Cognitive linguistics

Dirk Geeraerts
Table of contents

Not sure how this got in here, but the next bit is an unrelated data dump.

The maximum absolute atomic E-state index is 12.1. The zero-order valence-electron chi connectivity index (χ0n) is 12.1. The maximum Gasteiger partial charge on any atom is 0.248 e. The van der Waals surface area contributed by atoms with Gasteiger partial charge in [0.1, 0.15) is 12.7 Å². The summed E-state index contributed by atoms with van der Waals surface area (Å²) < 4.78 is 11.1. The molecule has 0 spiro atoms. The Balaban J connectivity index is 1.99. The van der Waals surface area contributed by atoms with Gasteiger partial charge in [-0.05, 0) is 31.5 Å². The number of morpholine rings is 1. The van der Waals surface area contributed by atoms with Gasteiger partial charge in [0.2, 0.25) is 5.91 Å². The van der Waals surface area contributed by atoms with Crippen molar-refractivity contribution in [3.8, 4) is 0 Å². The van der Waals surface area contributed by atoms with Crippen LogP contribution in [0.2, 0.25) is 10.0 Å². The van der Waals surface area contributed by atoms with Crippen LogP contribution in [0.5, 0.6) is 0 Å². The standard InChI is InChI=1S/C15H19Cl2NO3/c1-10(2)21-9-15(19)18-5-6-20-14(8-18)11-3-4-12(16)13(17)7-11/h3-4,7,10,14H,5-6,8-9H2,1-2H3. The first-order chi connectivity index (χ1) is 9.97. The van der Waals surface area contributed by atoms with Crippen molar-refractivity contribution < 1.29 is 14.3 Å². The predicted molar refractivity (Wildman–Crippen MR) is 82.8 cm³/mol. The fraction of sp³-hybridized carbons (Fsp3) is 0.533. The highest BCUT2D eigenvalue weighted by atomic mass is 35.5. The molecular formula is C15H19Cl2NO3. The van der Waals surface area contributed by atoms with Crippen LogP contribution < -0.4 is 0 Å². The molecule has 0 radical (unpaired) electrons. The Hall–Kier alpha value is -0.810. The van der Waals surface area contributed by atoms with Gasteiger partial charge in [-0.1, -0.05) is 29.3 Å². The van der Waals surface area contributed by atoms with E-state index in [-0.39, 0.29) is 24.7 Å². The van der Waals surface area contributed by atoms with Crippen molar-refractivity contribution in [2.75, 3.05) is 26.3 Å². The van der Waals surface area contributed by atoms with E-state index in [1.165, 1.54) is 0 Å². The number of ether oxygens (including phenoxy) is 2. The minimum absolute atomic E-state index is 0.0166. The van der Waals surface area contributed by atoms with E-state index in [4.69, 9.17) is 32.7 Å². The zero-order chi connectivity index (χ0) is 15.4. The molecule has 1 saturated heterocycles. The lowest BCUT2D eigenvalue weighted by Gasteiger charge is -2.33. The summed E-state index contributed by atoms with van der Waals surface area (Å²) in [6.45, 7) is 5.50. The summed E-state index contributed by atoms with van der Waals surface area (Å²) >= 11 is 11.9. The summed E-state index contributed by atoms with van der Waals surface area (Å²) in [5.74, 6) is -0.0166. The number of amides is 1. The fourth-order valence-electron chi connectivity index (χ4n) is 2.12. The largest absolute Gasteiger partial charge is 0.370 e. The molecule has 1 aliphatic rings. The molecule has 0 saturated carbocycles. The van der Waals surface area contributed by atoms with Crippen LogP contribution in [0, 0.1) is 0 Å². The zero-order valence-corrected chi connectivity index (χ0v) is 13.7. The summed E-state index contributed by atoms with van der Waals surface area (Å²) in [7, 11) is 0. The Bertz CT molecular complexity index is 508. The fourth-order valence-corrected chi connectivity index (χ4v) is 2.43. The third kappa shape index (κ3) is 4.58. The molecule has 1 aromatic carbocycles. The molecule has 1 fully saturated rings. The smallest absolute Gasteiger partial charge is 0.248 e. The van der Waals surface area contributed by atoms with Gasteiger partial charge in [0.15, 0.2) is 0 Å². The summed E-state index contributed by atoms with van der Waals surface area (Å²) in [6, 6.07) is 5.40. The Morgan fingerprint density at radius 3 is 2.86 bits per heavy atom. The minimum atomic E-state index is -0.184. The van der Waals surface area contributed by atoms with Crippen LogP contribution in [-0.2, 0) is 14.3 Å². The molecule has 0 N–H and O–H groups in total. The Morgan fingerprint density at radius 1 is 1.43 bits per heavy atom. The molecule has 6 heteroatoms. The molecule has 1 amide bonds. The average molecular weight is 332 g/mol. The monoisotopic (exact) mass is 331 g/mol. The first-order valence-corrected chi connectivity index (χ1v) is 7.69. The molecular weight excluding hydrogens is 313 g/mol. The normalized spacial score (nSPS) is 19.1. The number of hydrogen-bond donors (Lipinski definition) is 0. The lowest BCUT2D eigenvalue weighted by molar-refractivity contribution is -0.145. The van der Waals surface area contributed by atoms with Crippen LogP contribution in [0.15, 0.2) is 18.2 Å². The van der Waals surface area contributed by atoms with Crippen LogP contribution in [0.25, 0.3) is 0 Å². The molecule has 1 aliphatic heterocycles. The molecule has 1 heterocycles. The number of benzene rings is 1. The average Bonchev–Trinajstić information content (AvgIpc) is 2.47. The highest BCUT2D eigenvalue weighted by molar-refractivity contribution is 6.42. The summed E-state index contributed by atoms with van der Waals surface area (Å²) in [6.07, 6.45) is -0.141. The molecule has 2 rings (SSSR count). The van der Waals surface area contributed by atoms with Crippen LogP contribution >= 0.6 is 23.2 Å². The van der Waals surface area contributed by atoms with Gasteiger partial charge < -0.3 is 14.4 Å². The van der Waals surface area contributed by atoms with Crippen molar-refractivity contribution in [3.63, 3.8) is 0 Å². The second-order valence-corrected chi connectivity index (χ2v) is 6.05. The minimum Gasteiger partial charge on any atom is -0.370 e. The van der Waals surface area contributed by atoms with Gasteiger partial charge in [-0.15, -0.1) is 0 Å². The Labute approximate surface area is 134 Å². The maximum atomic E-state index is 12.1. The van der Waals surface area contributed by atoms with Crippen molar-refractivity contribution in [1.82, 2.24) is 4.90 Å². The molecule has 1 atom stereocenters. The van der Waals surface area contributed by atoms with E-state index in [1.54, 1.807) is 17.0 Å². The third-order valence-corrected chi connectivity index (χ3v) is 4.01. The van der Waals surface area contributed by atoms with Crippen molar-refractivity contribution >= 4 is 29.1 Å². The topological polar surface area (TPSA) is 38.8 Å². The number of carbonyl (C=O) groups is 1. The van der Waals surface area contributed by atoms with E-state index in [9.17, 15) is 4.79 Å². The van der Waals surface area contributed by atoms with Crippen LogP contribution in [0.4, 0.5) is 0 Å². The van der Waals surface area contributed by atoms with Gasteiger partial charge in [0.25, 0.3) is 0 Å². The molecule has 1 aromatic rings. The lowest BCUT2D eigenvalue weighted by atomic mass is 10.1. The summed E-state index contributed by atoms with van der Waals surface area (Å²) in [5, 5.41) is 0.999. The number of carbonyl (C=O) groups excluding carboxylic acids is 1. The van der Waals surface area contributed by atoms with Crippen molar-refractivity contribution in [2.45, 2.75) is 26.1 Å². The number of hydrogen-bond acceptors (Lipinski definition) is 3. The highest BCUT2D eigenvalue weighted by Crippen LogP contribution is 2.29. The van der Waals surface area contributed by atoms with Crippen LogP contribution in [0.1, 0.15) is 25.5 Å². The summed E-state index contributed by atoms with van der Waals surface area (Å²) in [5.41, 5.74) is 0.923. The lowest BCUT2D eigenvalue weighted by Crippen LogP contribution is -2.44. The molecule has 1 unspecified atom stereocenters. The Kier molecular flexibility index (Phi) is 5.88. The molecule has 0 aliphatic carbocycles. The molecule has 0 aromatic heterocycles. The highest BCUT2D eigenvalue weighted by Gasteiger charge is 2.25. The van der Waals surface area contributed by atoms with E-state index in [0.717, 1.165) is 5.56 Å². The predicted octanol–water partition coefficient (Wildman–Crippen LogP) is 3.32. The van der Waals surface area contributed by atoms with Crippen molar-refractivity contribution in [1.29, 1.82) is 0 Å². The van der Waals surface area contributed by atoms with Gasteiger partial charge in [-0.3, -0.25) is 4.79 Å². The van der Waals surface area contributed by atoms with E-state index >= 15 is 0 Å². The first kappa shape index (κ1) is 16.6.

Cognitive linguistics is an approach to the analysis of natural language that focuses on language as an instrument for organizing, processing, and conveying information. Methodologically speaking, the analysis of the conceptual and experiential basis of linguistic categories is of primary importance within cognitive linguistics: it primarily considers language as a system of categories. The formal structures of language are studied not as if they were autonomous, but as reflections of general conceptual organization, categorization principles, processing mechanisms, and experiential and environmental influences. Because cognitive linguistics sees language as embedded in the overall cognitive capacities of man, topics of special interest for cognitive linguistics include: the structural characteristics of natural language categorization (such as prototypicality, systematic polysemy, cognitive models, mental imagery and metaphor); the functional principles of linguistic organization (such as iconicity and naturalness); the conceptual interface between syntax and semantics (as explored by cognitive grammar and construction grammar); the experiential and pragmatic background of language-in-use; and the relationship between language and thought, including questions about relativism and conceptual universals.

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